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Paper: 7 Challenges for Home Ubicomp

At Home with Ubiquitous Computing: Seven Challenges
W. Keith Edwards and Rebecca E. Grinter

Challenge 1: The "Accidentally" Smart Home
- infrastructure/standard for deploying ubicomp technology does not exist
- smart technologies being deployed piece-by-piece
- old fashioned homes will suddenly become smart (critical mass point)
- increasing number of ubicomp technologies in the home will make the home environment more complex and unpredictable
- example: my neighbor's stereo has started using my wireless speakers. How do I "debug" my speakers
- example: 802.11 failures, falling onto the wrong network. Technology designs may fail.
- question 1: How do we make the system intelligible? (e.g. is the device recording)
- question 2: How can I tell what is interacting?
- question 3: What are the boundaries of my home?
- question 4: What are the possible configurations of my devices?
- question 5: What are the possible configurations of my home?
- question 6: Where is the UI? Where is the locus of interaction?
- question 7: How do I control the devices and the entire system?

Challenge 2: Impromptu Interoperability: interacting without advanced planning or implementation
- as the number and types of devices increases, it will be impossible to plan ahead for future devices
- difficult to have a priori agreement on syntax and semantics
- need new models of connectivity (Stanford event heap, CoolTown, Speakeasy)
- have to prevent isolated islands of functionality

Challenge 3: No Systems adminstrator
- we don't expect users to administer plumbing and wiring, we can't expect them to administer ubicomp
- appliance model: single function devices that experts setup/repair
- challenge for appliance model: how can these devices offer rich interactions with other devices without losing their simplicity?
- utility model: push function into network (e.g. telephone is fairly simple, telephone network is not)
- challenge for utility model: how do we design the network to protect against malicious attacks?

Challenge 4: Designing for Domestic Use
- Smart technologies will disrupt the home
- study of telephone and electricity adoption important for ubicomp adoption
- telephone vendors did not foresee social role for telephones
- Palen et al: consumers tend to purchase mobile phones for emergency purposes, but then shift to social use
- Hughes TV study: occupants use TV to indicate that they control a particular room. Disputes settled by purchasing another TV or making the TV more mobile.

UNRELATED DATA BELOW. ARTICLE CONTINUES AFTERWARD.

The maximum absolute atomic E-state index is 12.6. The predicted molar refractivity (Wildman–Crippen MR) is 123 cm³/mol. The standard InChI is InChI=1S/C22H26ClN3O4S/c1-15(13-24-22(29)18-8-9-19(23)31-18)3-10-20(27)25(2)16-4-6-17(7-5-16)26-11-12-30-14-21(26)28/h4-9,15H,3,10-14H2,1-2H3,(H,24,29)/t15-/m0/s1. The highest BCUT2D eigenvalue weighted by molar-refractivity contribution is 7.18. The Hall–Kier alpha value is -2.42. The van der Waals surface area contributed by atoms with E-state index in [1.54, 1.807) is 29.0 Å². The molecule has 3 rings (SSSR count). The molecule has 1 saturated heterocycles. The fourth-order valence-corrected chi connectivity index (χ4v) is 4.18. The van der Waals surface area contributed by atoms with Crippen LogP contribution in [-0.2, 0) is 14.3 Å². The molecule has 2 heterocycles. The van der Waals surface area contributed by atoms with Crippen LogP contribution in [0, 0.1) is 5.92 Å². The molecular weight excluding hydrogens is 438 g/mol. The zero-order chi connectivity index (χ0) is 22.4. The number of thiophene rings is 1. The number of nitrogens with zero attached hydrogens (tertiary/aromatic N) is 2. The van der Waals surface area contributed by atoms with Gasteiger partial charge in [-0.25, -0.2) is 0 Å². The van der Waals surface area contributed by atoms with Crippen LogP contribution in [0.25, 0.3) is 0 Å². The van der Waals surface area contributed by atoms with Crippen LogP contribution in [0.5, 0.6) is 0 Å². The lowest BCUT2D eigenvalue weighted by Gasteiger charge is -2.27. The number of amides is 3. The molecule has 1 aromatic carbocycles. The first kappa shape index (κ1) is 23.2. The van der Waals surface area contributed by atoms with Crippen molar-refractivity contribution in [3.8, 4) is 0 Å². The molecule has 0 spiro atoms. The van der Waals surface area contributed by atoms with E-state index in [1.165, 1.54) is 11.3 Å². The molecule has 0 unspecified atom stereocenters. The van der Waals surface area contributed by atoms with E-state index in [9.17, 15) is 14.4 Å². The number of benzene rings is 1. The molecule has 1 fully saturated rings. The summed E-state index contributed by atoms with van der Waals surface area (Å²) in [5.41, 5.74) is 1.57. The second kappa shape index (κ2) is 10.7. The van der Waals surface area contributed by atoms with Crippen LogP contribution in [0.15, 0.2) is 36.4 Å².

- Grinter SMS/IM study: teenagers use text messages to arrange times for phone conversations or IM chats on computer. "Quiet" technologies avoids disturbing other occupants routines.

Challange 5: Social Implications of Aware Home Technologies
- labor saving: some technologies designed to save labor, can increase and/or shift labor responsibilities by changing behaviors. Washing machine increased cleanliness standards and shifted labor to mothers.
- good parenting: technologies such at TV (V-Chip) and mobile phone can change ideas on parenting. Some parents use mobile phones to teach budgeting skills and increase child's independence.

Challenge 6: Reliability
- different standards of reliability between desktop applications and domestic technologies
- smart technologies should ideally be administration free

Challenge 7 Inference in the Presence of Ambiguity
- much of ubicomp research holds that context-awareness is crucial to the smart home
- how smart does the smart home have to actually be
- what is the cost of incorrect inferences?
- are the sensors just sensing sensors?
- trying to apply digital decisions to an analog world
- user must be able to predict and understand behaviors of their technology:
   - system's expected behavior given a particular condition is known
   - system's facilities for detecting conditions is known
   - provisions for overriding system's decisions
- ambiguity should not be hidden from the user

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